You’ve heard of the old adage, there is no “I” in team. It expresses a general truth that if you are to be truly successful at your goal, you most likely have another individual or team of colleagues that assisted along the way. Golf pros have caddies. Motorcycle and car racers have a pit crew and a team to work on their machines. If a team is to come away with a win or a winning product that makes it to the manufacturing stage, there must be communication and compromise. On Forbes.com, there is an article titled ‘How to Make Yourself Invaluable at your Company’ in which Andy Grove, former Intel CEO and author of High Output Management stated, “Even if you’re not a manager, you can still lead. You get leverage by effectively transferring insights and knowledge you have to the rest of the organization. You need to be a great communicator to make an entire team or organization better.” As an engineer, you need to be able to communicate with your CAD tool but at some point you will need to speak to a client or teammate about the wants and needs for a project.
Are you staying current and up-to-date with your skill set? If you have the newly released Creo 6.0 but haven’t even explored all that 3.0 has to offer then you will not be a benefit yourself or your team. Let’s say your project manager makes the decision to switch your CAD software to SolidWorks, are you going to be able to transition with ease? If you are continuing to educate yourself and stay on trend within your industry, then you will be an invaluable asset to your engineering team and company as a whole. Robert Stackowiak of the Microsoft Technology Center in Chicago and author of Remaining Relevant in Your Tech Career: When Change Is the Only Constant talks about the competitive and constantly shifting nature of the technology landscape. There are a “…constant stream of new skills to learn that are often already known by more recent graduates entering the market at lower compensation rates.” You want to make sure you are an invaluable member by also becoming a leader. One does not have to be a manager to show leadership.
Fear complacency, not failure.
Failure is not a bad word. You should fail often. How else would you know that there was an alternate way of doing the same process? A process that you have done hundreds of times throughout your career. If that process was a more efficient workflow that saved you time and headache, I bet you would be on board. Benjamin Mays said,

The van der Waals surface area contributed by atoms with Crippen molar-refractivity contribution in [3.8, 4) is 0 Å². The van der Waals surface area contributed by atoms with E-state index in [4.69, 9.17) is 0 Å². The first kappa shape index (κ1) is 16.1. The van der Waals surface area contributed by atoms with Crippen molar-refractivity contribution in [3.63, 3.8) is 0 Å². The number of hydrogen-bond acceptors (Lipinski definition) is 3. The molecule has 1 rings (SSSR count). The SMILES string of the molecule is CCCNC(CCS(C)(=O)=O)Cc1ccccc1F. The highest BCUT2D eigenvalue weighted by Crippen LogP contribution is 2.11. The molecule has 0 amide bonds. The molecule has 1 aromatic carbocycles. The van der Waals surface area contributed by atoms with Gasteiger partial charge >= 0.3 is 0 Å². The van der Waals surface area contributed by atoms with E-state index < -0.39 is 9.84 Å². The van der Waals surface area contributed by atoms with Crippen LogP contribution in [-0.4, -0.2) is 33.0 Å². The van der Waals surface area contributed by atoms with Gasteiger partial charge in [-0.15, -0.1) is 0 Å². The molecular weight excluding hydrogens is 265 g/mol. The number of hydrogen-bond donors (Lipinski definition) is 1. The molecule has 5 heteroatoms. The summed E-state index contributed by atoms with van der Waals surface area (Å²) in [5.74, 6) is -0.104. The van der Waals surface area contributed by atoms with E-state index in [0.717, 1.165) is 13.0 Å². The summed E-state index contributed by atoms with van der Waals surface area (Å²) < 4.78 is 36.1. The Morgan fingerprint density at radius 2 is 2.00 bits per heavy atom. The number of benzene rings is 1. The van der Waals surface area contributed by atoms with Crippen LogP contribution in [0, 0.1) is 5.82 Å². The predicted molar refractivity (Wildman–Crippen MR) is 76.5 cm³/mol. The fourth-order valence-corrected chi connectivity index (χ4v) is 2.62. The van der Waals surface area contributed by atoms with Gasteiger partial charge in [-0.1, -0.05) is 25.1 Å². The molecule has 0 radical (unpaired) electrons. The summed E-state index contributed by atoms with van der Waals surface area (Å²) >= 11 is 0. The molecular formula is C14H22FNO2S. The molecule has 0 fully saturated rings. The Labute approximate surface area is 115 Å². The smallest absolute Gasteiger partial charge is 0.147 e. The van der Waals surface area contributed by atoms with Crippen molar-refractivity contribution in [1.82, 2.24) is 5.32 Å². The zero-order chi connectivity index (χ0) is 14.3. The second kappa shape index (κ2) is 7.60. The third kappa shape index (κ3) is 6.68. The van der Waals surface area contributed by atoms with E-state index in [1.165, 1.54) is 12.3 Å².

“The tragedy of life is often not in our failure, but rather in our complacency; not in our doing too much, but rather in our doing too little; not in our living above our ability, but rather in our living below our capacities.”
The definition of complacency is a feeling of smug or uncritical satisfaction with oneself or one’s achievements. It is better to have confidence in your ability. ASME.org had asked Carl Vieth, Emeritus Faculty Associate at University of Wisconsin-Madison, for his self-improvement strategies for engineers and few stood out: don’t stop learning, keep your technical skills current, and seek out new challenges. “Seeking out professional development activities related to growing your soft skills will drive professional growth in dimensions you never knew existed.” You know that you are working at the top of your game because you seek out training and continuing education opportunities. You are a member of a professional group who attends meetings and networking events. You share that newly acquired knowledge and ideas with your coworkers and leverage those different skills.
Our mission at Design Engine is to build more effective teams through accelerated 3D CAD training programs. With over 20 years of industry experience, we want to continue being a place for sharing thoughts, techniques and ideas. Design software, is constantly changing, technology is moving swiftly, we effectively teach participants progress with technologies in an engaging training format. “You don’t know how fast you can go until you crash” is a favorite phrase used by our lead instructor and one of the resident sport bike riders in the office, Bart Brejcha. Continue to push yourself professionally and you will like what you accomplish.